Once you’re satisfied with all the answers and made your cruise decision, you’re ready to book. After you’ve confirmed and paid your deposit, most cruise companies will send you a detailed questionnaire asking about your disability, limitations, specific needs, what medical equipment you will be bringing and whether or not you will be travelling alone. Your agent can help here but I also always talk directly with the cruise company – most have specialized toll-free contact numbers for people with disabilities – and email a follow-up summary to ensure they know what I’m expecting and need.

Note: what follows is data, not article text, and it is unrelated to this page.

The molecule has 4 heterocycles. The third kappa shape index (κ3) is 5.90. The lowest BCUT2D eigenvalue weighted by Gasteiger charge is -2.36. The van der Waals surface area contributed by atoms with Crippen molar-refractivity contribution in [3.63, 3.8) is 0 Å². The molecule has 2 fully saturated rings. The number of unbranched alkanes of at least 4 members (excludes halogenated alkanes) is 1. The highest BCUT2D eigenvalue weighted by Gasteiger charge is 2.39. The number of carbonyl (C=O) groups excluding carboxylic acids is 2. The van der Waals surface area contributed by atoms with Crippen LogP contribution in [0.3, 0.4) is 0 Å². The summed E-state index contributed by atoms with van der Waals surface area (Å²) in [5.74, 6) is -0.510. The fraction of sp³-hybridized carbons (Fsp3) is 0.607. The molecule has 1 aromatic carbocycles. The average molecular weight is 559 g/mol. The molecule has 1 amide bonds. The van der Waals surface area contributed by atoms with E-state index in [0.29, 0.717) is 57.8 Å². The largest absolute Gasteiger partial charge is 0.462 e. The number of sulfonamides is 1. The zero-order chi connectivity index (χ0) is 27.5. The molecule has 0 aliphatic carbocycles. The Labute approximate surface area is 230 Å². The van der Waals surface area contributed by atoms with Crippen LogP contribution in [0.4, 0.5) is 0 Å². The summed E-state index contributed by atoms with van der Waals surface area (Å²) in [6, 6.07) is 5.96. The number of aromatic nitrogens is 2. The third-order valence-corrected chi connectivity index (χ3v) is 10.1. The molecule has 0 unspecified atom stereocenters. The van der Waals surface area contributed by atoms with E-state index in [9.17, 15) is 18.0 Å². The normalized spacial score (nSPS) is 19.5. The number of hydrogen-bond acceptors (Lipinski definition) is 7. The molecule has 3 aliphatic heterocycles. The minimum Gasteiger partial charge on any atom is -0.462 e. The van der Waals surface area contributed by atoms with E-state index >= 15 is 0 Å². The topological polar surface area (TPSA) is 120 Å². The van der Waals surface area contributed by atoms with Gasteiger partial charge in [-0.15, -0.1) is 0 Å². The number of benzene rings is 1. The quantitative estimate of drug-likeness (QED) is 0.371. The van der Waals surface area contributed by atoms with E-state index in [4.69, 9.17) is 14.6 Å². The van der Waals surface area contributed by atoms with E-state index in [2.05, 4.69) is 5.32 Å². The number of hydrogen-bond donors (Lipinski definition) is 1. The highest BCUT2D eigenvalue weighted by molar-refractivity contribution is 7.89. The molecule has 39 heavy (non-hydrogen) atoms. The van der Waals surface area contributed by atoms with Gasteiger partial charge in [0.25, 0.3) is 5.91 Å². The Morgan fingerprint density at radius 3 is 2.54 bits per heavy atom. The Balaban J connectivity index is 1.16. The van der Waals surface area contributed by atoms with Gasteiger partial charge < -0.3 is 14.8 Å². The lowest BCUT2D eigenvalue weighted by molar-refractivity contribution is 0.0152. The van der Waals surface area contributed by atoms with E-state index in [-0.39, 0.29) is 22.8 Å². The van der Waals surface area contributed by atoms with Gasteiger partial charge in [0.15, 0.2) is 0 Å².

Typical questions you may want to ask include: “Is there disabled parking near the ship and how do I get from there to the ship? Can I expect help getting on board? With whom do I speak to request accessible dining, early boarding and priority departure?”
You should also talk to both your agent and cruise line before choosing which excursions to take in each port. For a person with a disability, these can be major decisions.
It’s much easier when visiting ports in U.S. territories because ADA (usually) applies. When I cruised to the Virgin Islands and Puerto Rico, I found the former mostly accessible, but the latter’s cobblestone streets, steep inclines and mostly inaccessible shops in Old San Juan to be downright dangerous when using a wheelchair. Generally, you’ll be ok in built-up areas; not so much once you get out of the major towns.